Consequently, a need exists for a method which permits a virtually continuous variation of feature size by superimposing two exposures that are identical except for their distortion terms; that is to say magnification, rotation, translation and the like.

SUMMARY OF THE INVENTION

The present invention is directed to overcoming one or more of the problems set forth above. Briefly summarized, according to one aspect of the present invention, the invention resides in a method for creating a pattern on a substrate, the method comprising the step of (a) imprinting a first pattern on the substrate; and (b) imprinting a second substantially similar pattern which is intentionally misregistered with regard to the first pattern so that the combination of the first and second patterns cause a systematic variation in a final size of the defined design elements across the substrate.

These and other aspects, objects, features and advantages of the present invention will be more clearly understood and appreciated from a review of the following detailed description of the preferred embodiments and appended claims, and by reference to the accompanying drawings.

Advantageous Effect of the Invention

The present invention has the following advantages: varying the feature size in resist across the chip without the artifact of grid-snapping from the mask-writing tool; and the incremental difference in feature dimension allowed by this method is so small as to be prohibitive (i.e. very small spot size) with the current mask-writing technology.

BRIEF DESCRIPTION OF THE DRAWINGS

FIG. 1 is a top view of a pattern of apertures created by the present invention;

FIG. 2 is a cross section of an image sensor having elements created by the present invention; and

FIG. 3 is a cross section of a mask also having elements created by the present invention.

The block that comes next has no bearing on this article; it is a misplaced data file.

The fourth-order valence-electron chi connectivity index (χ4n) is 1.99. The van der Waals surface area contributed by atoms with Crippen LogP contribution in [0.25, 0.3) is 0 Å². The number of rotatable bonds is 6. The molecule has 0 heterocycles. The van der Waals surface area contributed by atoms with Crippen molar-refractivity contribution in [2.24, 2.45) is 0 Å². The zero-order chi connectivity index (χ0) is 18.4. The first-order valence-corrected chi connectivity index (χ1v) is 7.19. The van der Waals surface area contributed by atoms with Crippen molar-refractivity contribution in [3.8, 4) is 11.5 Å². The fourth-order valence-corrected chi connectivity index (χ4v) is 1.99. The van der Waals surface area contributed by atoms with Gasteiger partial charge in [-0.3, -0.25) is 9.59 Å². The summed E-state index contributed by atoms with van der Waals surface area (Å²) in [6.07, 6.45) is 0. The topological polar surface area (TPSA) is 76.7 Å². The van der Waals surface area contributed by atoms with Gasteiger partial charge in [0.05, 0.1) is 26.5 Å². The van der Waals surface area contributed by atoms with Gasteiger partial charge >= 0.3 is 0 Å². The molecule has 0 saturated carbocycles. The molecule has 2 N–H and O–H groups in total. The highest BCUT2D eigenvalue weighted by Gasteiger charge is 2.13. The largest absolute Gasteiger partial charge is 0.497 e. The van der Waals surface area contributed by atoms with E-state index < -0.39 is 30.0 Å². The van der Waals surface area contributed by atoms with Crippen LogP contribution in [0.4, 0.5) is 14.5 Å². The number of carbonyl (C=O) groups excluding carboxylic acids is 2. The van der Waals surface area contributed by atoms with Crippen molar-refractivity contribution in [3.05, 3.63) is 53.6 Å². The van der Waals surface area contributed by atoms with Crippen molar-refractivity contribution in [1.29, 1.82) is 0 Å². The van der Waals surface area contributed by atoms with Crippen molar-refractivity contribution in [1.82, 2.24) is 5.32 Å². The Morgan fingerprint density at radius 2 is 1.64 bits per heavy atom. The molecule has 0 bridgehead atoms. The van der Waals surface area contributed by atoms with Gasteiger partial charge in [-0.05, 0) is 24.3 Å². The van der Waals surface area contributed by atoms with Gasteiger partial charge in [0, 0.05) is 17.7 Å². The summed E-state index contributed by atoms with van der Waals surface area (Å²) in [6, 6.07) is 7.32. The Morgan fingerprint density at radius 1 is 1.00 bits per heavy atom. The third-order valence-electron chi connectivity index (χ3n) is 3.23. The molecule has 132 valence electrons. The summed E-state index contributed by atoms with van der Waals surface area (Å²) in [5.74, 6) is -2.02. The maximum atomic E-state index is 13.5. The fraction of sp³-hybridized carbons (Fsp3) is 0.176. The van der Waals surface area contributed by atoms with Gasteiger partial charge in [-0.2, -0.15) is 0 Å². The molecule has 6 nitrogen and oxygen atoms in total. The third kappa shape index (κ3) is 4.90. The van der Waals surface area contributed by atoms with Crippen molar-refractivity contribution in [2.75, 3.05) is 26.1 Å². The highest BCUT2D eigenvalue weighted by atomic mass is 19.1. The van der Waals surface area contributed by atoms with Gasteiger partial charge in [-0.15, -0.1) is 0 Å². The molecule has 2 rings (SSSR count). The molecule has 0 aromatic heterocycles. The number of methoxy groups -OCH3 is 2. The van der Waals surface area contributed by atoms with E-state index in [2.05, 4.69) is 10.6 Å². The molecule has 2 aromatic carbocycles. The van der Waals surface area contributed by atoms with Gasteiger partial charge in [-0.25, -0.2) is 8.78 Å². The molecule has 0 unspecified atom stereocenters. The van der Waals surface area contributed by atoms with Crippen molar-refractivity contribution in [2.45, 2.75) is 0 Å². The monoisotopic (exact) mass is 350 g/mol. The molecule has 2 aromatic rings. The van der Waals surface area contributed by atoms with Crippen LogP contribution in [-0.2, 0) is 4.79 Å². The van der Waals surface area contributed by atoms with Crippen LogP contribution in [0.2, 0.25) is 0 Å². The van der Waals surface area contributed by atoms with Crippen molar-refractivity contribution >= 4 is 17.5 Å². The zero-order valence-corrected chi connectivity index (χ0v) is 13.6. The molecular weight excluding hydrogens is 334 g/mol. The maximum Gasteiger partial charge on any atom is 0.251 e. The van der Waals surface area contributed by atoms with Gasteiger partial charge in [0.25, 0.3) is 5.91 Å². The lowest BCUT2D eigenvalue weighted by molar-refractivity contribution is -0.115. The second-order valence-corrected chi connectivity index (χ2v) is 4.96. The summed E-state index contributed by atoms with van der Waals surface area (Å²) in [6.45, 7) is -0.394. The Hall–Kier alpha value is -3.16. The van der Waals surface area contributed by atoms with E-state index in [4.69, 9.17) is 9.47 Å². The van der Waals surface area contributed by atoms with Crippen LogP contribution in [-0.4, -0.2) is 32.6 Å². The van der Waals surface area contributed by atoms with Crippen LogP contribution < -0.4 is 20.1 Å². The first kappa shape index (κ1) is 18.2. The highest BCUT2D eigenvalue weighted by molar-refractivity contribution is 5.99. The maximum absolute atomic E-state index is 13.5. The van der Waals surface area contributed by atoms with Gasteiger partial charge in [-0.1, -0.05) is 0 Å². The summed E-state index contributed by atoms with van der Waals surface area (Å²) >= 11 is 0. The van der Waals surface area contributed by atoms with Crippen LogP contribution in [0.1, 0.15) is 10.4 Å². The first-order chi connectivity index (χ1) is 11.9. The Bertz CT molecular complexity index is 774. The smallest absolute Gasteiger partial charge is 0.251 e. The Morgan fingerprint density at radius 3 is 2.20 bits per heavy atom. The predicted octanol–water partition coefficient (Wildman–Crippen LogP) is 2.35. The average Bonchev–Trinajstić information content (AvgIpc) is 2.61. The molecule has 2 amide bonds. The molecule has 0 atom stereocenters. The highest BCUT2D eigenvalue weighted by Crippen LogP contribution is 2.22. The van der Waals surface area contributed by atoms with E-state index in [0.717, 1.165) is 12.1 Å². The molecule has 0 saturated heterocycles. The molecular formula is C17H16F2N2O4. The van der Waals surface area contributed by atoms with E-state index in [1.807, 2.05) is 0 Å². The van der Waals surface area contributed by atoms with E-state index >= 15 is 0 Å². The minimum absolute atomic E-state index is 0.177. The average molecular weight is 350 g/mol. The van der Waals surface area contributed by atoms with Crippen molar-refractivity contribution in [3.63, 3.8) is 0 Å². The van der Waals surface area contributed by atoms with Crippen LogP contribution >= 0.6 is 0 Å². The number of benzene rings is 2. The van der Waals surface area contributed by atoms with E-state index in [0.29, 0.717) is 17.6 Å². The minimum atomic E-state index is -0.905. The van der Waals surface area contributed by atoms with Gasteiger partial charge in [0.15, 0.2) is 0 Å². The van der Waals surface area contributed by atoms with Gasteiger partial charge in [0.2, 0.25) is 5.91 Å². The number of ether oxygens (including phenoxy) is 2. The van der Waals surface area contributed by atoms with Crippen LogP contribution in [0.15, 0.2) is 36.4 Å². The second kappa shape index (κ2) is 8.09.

DETAILED DESCRIPTION OF THE INVENTION

Referring to FIG. 1, there is shown a top view of a substrate of the present invention having a predetermined or systematic variation in the sizes of the apertures created across the substrate. It facilitates understanding to note that either mask writing or a stepper (both referred to hereinafter as lithography tool) is used to create the apertures. Such lithography tools are well in the art and will not be described in detail herein. The lithography tool exposes the first pattern 20 of apertures at substantially the same time across the substrate which pattern is shown in FIG. 1. The lithography tool then exposes a second pattern 30 of apertures that are mis-registered (not in exact alignment) with regard to the first pattern. The mis-registration across the substrate is such that the second pattern 30 is scaled or magnified with respect to the first pattern 20. The resulting combination of the first 20 and second 30 pattern is a series of apertures that increase in size across the substrate so that apertures created at the periphery of the substrate are larger than those at the center and therebetween. In the case of the preferred embodiment, a pattern 20 consisting of columns of apertures with a periodicity of 10 microns in the X-axis is represented. The second 30 pattern is 10 parts per million larger than the first pattern. The overlapping area 25 will be exposed twice, so it may be necessary to adjust the energy used to expose the two patterns accordingly. The increase in aperture dimension in adjoining columns is 0.0001 microns, which is more gradual than can be achieved with a single pass image formation.